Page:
Like most extraordinary things The Sandman had unextraordinary beginnings (remember that Shakespeare, as far as we can tell, just set out to run a theater, make some cash, and move back to his hick hometown). In 1987, Gaiman was approached by Karen Berger of DC Comics to revive one of the characters from DC's WWII "golden age." After some haggling, they decided on "The Sandman." Now the original Sandman, in the late thirties and forties, was a kind of Batman Lite. Millionaire Wesley Dodds, at night, would put on gas mask, fedora, and cape, hunt down bad guys, and zap them with his gas gun, leaving them to sleep until the cops picked them up the next morning -- hardly the stuff of legend.

So what Gaiman did was jettison virtually everything except the title. The Sandman -- childhood's fairy who comes to put you to sleep, the bringer of dreams, the Lord of Dreams, the Prince of Stories --indisputably the stuff of legend.

Between 1988 and 1996, in seventy-five monthly issues, Gaiman crafted an intricate, funny, and profound tale about tales, a story about why there are stories. Dream -- or Morpheus, or the Shaper -- gaunt, pale, and clad in black, is the central figure. He is not a god; he is older than all gods, and is their cause. He is the human capacity to imagine meaning, to tell stories: an anthropomorphic projection of our thirst for mythology. And as such, he is both greater and less than the humans whose dreams he shapes, but whose thirst, after all, shapes him. As Titania would say, he does not exist; and thus he is all that matters. Do you understand?

Grand enough, you would think, to conceive a narrative whose central character is narrative. Among the few other writers who have dared that much is Joyce, whose Finnegans Wake is essentially one immense dream encompassing all the myths of the race ("wake" --"dream": get it?). And, though Gaiman would probably be too modest to invite the comparison, I am convinced that Joyce was much on his mind during the whole process of composition. The first words of the first issue of The Sandman are "Wake up"; the last words of the last major story arc of The Sandman are "Wake up" -- the title of the last story arc being, naturally, "The Wake."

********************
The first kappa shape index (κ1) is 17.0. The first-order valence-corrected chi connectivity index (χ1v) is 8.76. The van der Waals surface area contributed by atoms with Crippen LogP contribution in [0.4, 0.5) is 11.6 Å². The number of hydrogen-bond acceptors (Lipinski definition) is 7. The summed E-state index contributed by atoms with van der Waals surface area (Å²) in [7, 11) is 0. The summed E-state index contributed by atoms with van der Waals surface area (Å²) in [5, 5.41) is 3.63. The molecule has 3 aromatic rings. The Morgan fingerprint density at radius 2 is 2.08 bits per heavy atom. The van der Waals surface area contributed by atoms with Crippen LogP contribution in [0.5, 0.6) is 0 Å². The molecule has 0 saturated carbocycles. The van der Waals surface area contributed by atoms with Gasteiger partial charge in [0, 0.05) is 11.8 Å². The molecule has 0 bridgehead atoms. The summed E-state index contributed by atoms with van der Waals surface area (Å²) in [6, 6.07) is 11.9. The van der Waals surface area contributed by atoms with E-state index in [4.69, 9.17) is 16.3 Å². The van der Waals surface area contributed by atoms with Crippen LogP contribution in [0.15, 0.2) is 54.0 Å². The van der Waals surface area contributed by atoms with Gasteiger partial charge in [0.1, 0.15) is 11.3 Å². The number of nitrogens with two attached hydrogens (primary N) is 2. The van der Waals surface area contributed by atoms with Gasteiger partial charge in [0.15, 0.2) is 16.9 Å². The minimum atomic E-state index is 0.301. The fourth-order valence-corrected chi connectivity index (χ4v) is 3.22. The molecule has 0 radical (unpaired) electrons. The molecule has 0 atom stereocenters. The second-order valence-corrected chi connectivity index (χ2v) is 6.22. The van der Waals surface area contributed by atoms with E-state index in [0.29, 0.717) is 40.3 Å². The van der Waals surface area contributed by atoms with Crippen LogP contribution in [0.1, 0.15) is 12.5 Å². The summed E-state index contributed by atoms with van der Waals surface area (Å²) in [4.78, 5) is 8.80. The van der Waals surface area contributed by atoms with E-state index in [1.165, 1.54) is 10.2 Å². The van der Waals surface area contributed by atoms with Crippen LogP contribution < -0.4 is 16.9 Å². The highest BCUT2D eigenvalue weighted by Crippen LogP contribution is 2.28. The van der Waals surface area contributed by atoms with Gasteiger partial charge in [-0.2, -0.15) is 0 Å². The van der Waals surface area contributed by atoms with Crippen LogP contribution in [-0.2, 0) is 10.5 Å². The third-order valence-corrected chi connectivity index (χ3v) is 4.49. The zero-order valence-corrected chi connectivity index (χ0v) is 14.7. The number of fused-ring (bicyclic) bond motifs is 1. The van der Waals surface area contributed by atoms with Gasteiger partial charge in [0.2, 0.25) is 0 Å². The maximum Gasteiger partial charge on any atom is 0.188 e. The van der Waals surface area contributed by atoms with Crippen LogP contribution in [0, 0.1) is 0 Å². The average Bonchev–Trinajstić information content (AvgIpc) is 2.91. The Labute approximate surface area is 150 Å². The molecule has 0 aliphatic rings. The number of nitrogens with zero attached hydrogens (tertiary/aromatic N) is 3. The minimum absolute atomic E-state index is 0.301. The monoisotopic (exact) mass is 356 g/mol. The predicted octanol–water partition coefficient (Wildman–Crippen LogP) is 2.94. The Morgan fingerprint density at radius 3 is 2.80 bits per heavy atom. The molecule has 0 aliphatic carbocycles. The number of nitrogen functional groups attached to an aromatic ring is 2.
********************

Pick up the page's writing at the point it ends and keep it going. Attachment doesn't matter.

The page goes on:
(All of Gaiman's story titles, by the way, are versions of classic stories, from Aeschylus to Ibsen andbeyond. A Brit, raised on British crosswords, he can't resist playing hide-and-seek with the reader -- rather like Joyce.) Grand enough, that. But having invented Dream, the personified human urge to make meaning, he went on to invent Dream's family, and that invention is absolutely original and, to paraphrase what Prince Hal says of Falstaff, witty in itself and the cause of wit in other men.

The family is called the Endless, seven siblings, in order of age -- "birth," we'll see, is not an appropriate term --Destiny, Death, Dream, Destruction, Desire, Despair, and Delirium (whose name used to be Delight). They are the Endless because they are states of human consciousness itself, and cannot cease to exist until thought itself ceases to exist; they were not "born" because, like consciousness, nothing can be imagined before them: the Upanishads, earliest and most subtle of theologies, have a deal to say on this matter.

To be conscious at all is to be conscious of time, and of time's arrow: of destiny. And to know that is toknow that time must have a stop: to imagine death. Faced with the certainty of death, we dream, imagine paradises where it might not be so: "Death is the mother of beauty," wrote Wallace Stevens. And all dreams, all myths, all the structures we throw up between ourselves and chaos, just because they are built things, must inevitably be destroyed.

And we turn, desperate in our loss, to the perishable but delicious joy of the moment: we desire. All desire is, of course, the hope for a fulfillment impossible in the very nature of things, a boundless delight; so to desire is always already to despair, to realize that the wished-for delight is only, after all, the delirium of our mortal self-delusion that the world is large enough to fit the mind. And so we return to new stories -- to dreams. The Sandman: Book of Dreams. Copyright © by Neil Gaiman. Reprinted by permission of HarperCollins Publishers, Inc. All rights reserved. Available now wherever books are sold.